To survive a motion to dismiss, a plaintiff must allege "only enough facts to state a claim to relief that is plausible on its face." Bell Atl. v. Twombly, 550 U.S. 544, 570 (2007). "A claim has facial plausibility when the plaintiff pleads factual content that allows the court to draw the reasonable inference that the defendant is liable for the misconduct alleged." Ashcroft v. Iqbal, 129 S. Ct. 1937, 1949 (2009). According to the allegations in the complaint, Roman was removed from his position and forced to undergo multiple medical evaluations at the behest of the defendants, and also was required to submit a medical certification from his treating psychiatrist. Despite favorable test results each time, defendants persisted in refusing to allow Roman to work.

Taken as true, these allegations, together with the allegation that Roman always performed his job well, readily support three pertinent inferences: (1) defendants mistakenly believed that Roman's psychiatric condition substantially limited his ability to do his job; (2) they refused to let him work based on that erroneous, discriminatory judgment; and (3) they repeatedly attempted to justify removing him from his job through the psychiatric and other medical testing. To state a violation of the ADA when the major life activity at issue is working, however, Roman must show "'not only that the employer thought that he was impaired in his ability to do the job that he held, but also that the employer regarded him as substantially impaired in "either a class of jobs or a broad range of jobs in various classes as compared with the average person having comparable training, skills, and abilities."'" Ruiz Rivera, 521 F.3d at 83 (quoting Sullivan, 358 F.3d at 117 (quoting Murphy v. United Parcel Serv., Inc., 527 U.S. 516, 523 (1999))).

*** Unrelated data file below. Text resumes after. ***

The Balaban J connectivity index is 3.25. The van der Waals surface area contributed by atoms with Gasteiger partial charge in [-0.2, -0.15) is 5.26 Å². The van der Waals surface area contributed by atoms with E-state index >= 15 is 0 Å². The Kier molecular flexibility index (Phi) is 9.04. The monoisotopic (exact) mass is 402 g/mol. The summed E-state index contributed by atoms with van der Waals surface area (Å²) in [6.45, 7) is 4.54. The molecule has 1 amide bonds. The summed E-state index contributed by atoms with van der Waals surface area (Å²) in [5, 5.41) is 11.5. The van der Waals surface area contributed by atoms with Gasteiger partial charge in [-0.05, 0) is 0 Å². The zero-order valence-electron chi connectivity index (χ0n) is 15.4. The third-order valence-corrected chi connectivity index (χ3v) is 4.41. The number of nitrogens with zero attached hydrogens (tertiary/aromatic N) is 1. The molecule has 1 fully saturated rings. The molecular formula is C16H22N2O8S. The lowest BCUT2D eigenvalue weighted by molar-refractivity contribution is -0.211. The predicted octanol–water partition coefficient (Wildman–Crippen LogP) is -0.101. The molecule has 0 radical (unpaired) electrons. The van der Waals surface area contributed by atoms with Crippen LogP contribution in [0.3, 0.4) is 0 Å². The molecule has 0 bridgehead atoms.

Although the complaint does not explicitly assert that PREPA had such a broad perception of Roman's incapacity, the allegations are sufficient to embrace that contention. According to the complaint, PREPA removed Roman from his position without any meaningful effort to offer him alternative positions appropriate for whatever limitations his employer attributed to him. Roman alleges one attempted transfer, but his objections to it - based on denial of food and travel allowance - suggest it was a temporary relocation rather than reassignment to a new position deemed more suitable for his abilities. In any event, given that the disability at issue is a mental condition rather than a discrete physical limitation, defendants' actions in removing Roman and repeatedly demanding psychiatric evaluations permit the inference that defendants deemed him disqualified from a broad range of jobs. Cf. Quiles-Quiles v. Henderson, 439 F.3d 1, 6-7 (1st Cir. 2006) (concluding that supervisors' belief that plaintiff's mental impairment posed a safety risk to co-workers, "preclud[ing] him from holding most jobs in our economy," permitted jurors to find that employer regarded him as disabled); Watts v. United Parcel Serv., 378 F. App'x 520, 526 (6th Cir. 2010) (unpublished) ("When a defendant flatly bars a plaintiff from working at any job at the defendant's company, that is generally sufficient proof that the employer regards the plaintiff as disabled in the major life activity of working so as to preclude the defendant being awarded judgment as a matter of law.").